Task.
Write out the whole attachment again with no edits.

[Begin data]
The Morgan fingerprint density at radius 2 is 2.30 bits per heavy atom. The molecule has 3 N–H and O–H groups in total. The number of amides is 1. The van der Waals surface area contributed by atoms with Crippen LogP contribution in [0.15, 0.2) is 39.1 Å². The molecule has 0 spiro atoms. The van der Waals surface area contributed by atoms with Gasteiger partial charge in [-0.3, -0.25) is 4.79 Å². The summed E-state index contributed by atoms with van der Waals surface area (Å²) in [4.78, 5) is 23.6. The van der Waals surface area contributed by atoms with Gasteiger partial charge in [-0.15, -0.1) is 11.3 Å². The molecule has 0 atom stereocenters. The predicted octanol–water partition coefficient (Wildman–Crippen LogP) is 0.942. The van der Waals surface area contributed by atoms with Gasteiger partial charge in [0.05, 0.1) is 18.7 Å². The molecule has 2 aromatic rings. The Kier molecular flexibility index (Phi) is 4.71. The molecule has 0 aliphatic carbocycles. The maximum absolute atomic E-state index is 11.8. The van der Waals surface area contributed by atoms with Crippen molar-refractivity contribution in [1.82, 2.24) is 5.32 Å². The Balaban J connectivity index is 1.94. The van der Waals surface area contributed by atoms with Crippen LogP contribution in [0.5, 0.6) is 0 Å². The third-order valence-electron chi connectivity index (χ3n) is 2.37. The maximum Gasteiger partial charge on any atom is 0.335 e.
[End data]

The Morgan fingerprint density at radius 2 is 2.30 bits per heavy atom. The molecule has 3 N–H and O–H groups in total. The number of amides is 1. The van der Waals surface area contributed by atoms with Crippen LogP contribution in [0.15, 0.2) is 39.1 Å². The molecule has 0 spiro atoms. The van der Waals surface area contributed by atoms with Gasteiger partial charge in [-0.3, -0.25) is 4.79 Å². The summed E-state index contributed by atoms with van der Waals surface area (Å²) in [4.78, 5) is 23.6. The van der Waals surface area contributed by atoms with Gasteiger partial charge in [-0.15, -0.1) is 11.3 Å². The molecule has 0 atom stereocenters. The predicted octanol–water partition coefficient (Wildman–Crippen LogP) is 0.942. The van der Waals surface area contributed by atoms with Gasteiger partial charge in [0.05, 0.1) is 18.7 Å². The molecule has 2 aromatic rings. The Kier molecular flexibility index (Phi) is 4.71. The molecule has 0 aliphatic carbocycles. The maximum absolute atomic E-state index is 11.8. The van der Waals surface area contributed by atoms with Crippen molar-refractivity contribution in [1.82, 2.24) is 5.32 Å². The Balaban J connectivity index is 1.94. The van der Waals surface area contributed by atoms with Crippen LogP contribution in [0.5, 0.6) is 0 Å². The third-order valence-electron chi connectivity index (χ3n) is 2.37. The maximum Gasteiger partial charge on any atom is 0.335 e.